Lots of great stuff happening around .NET and Docker. Be sure to also check out Jeff Fritz's post on creating a minimal ASP.NET Core Windows Container to see how you can squish .(full) Framework applications running on Windows containers as well. For example, the Windows Nano Server images are just 93 megs compressed.


Sponsor: Get the latest JetBrains Rider preview for .NET Core 2.0 support, Value Tracking and Call Tracking, MSTest runner, new code inspections and refactorings, and the Parallel Stacks view in debugger.

About Scott

Scott Hanselman is a former professor, former Chief Architect in finance, now speaker, consultant, father, diabetic, and Microsoft employee. He is a failed stand-up comic, a cornrower, and a book author.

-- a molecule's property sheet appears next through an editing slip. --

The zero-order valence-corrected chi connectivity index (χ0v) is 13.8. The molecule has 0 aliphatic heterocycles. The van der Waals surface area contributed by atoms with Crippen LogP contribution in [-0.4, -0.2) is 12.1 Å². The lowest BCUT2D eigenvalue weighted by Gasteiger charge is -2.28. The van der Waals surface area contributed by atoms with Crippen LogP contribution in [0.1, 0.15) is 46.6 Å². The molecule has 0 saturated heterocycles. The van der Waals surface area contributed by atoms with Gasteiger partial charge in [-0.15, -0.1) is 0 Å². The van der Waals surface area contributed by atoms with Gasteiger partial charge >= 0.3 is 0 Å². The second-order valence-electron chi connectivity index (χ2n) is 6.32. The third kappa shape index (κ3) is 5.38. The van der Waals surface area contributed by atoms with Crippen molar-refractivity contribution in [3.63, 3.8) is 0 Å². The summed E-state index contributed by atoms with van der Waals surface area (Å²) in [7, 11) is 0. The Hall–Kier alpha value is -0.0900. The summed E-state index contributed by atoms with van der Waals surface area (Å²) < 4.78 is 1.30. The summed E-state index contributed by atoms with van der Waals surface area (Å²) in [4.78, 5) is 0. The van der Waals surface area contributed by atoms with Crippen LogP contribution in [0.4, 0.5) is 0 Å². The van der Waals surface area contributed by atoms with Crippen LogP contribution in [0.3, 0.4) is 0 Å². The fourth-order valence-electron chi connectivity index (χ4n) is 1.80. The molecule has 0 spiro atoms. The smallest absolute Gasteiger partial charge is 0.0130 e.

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Wednesday, 22 November 2017 19:38:29 UTC
What's the size if you publish a self contained app?
Wednesday, 22 November 2017 19:53:54 UTC
JC - it was about 113 but I didn’t yet do the two kinds of tree trimming.
Scott Hanselman
Wednesday, 22 November 2017 21:40:55 UTC
Can't wait to see a docker images Dotnet core native app ( 82.8MB) it will bee history to tell.
Thank you Microsoft i can't be Proud to be c# developer (performance + opensource + first class tools + multi-platform )
its like i have all what my java friend use to brag about but butter they have oracle
badreddine
Thursday, 23 November 2017 13:04:34 UTC
Any plans for a production version of ODBC connectivity? It's hard to build all those trendy apps working on data without a good generic database interface. Java is doing much better with JDBC :/
Mr Data
Thursday, 23 November 2017 13:10:46 UTC